How do I pick the right web hosting?

You may spend thousands of pounds and many hours on building the right website, but where you choose to serve that site from can have a big impact on running costs and performance. This article gives you some pointers to consider when picking the right hosting environment and host, but it’s only a guide. If you’d like to discuss your individual website, get in touch and I’ll be happy to help.

What is web hosting?

Put simply, web hosting is a service which makes your website available on the internet. You could store your website on your office computer if you wanted to, and it would run perfectly find on that local server environment, but no one else would be able to access it. That’s why we upload to a specialist host, who has servers in data centres specifcally for the purpose of serving out our pages to anyone with the correct address.

What are the different types of web hosting?

The four main types of web hosting are shared, VPS, dedicated, and cloud.

Shared hosting

As the name suggests, you share a server with lots of other websites. Shared hosting is widely used because the majority of sites don’t warrant their own server and would only use a fraction of its resources. By sharing a server, site owners can keep their costs down.

Within shared hosting, quality varies widely depending on factors such as the number of sites using the server and the resources allocated to each hosting account. It’s a fantastic value option for most entry-level websites, so long as you are discerning about your host and the package you opt for.

VPS (Virtual Private Server)

One step up from shared hosting, if you have a VPS you’ll still be sharing a server, but the number of sites will be greatly reduced. The server is split into a number of virtual compartments, hence the name, and you’ll have more control over resources.


Having a sever to yourself means you get all the resources, but that you’ll have to pay for them.

Cloud hosting

Unlike all the other options, cloud hosting doesn’t make use of a single server, but instead a network of virtual and physical servers. This makes it flexible and easy to scale, because more resources can be allocated when needed.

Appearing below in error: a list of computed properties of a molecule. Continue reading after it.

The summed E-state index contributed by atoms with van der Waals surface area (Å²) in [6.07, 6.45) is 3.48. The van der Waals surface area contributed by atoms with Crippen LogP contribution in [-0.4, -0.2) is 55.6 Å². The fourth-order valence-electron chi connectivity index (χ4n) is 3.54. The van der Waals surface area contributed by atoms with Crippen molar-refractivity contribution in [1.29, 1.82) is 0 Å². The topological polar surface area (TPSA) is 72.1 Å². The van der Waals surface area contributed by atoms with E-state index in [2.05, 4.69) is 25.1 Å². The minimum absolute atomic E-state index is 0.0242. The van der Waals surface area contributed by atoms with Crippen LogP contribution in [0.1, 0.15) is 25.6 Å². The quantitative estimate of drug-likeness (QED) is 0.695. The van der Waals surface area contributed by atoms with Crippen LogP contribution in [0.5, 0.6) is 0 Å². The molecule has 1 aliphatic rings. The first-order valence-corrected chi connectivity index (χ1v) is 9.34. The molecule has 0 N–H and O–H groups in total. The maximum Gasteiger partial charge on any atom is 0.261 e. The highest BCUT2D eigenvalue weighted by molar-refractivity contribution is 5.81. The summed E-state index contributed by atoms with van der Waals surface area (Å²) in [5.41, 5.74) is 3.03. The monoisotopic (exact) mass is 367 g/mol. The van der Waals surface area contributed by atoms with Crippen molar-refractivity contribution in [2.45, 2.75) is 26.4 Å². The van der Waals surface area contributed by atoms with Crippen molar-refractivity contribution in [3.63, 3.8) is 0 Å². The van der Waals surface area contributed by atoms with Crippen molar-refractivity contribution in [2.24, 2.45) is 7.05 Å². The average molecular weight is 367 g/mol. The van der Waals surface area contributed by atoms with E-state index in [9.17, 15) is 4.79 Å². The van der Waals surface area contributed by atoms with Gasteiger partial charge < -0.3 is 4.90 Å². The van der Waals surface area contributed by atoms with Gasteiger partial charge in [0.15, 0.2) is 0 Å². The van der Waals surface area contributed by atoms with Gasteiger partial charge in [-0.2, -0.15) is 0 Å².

Which is right for my website?

Most small business websites are hosted on shared hosting accounts, because their needs are modest and there is little advantage in paying more when you’ll only use a fraction of the available resources. However, if you run multiple websites, expect a lot of traffic, or have a resource hogging site, you may want to consider paying more for a VPS, dedicated or cloud hosting account.

Once I know which hosting type I want, does it matter which provider I go with?

When buying anything, there are going to be grades of quality from service to service. Hosting is no exception. A few factors to consider when picking a provider and package are:

  • Not necessarily who is the cheapest, but who is best value for what they’re offering.
  • Especially within shared hosting packages, quality of hardware and the number of sites using each server will vary massively. This is important, because how fast your website loads is directly impacted and can affect user experience and search engine rankings. You can build the fastest site in the world but if you put it on a sluggish server, it’s all for nothing.
  • This is about the volume of data your account will process. If you expect only a few dozen visits a day, viewing simple pages and filling in a contact form, you will require far less than a site serving out lots of media files to thousands of visitors.
  • This seems an obvious one, but check how much storage space your website is going to take up and make sure you have enough, with room to grow as you expand.
  • Check what measures are in place to protect your account from cyberattacks.
  • Will your hosting account be automatically backed up at server level? Will you have the ability to take your own backups easily? Whilst backups may seem like an afterthought, they won’t be if you ever experience a major issue.
  • Does your account come with an SSL certificate? And if not, are you allowed to install your own? Especially with the cheaper shared hosting accounts, you may be forced to pay for this as an extra and be tied to using their services.

If in doubt, seek advice from your web designer. However, be cautious about letting them set up an account for you. Any account you have with a host should ideally be in your own name, and not owned by a third party. Otherwise you can have problems if you need to request support, move your site elsewhere, or make amendments.

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